Consider how these options might work on your dessert menu:
• Replace heavy, cream-based desserts with yogurt-based desserts.
• Serve fruit between layers of mousse, creams, or cake.
• Provide poached fruit options.
• Instead of dusting with powdered sugar, use cocoa or spices, like cinnamon.
• Replace rich, creamy sauces with shaved dark chocolate or fruit coulis.
• Serve aerated desserts such as mousse
• Garnish with edible flowers, herbs, spices (cinnamon stick, star anise) or fresh fruit.
• Offer miniature versions of desserts like cakes, tartlets, or custards.
Big experience, Small Portion
Sometimes what makes a dessert special doesn’t add a single kilojoule. It might be a unique serving vessel, like a Mason jar or a spoon. Perhaps it’s a surprising combination of colours, a juxtaposition of flavours (sweet with salty, sour, or bitter), a crispy crunch paired with a smooth, creamy filling, or even the contrast of hot and cold foods together that seems to capture the smoke from a campfire.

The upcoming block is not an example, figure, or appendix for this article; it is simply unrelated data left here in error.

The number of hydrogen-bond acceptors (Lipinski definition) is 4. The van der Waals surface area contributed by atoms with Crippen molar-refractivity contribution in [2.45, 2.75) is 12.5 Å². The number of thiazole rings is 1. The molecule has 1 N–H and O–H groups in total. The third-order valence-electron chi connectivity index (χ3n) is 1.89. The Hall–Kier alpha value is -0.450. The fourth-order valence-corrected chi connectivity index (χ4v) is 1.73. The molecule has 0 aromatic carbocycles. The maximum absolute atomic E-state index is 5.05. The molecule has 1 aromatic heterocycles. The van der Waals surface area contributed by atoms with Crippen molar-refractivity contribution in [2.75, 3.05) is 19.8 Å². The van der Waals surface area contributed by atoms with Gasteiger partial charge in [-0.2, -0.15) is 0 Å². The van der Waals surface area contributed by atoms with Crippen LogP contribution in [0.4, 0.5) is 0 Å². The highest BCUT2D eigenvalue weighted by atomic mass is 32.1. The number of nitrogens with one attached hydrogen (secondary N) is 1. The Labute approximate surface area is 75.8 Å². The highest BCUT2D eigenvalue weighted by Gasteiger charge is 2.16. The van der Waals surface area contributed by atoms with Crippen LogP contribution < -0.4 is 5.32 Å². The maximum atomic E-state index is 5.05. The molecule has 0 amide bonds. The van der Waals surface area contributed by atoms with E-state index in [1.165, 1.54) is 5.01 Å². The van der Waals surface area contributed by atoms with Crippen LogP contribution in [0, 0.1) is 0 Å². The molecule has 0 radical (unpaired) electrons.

With a little inspiration, the creative chef can transform a few, high-quality ingredients into an experience to remember.
Did you know?
Miniature desserts have been making a big impression since the 18th century, when the French introduced petits fours. If you don’t already offer a dessert tasting menu, now is a good time to consider it.
 NPD Group Report 2013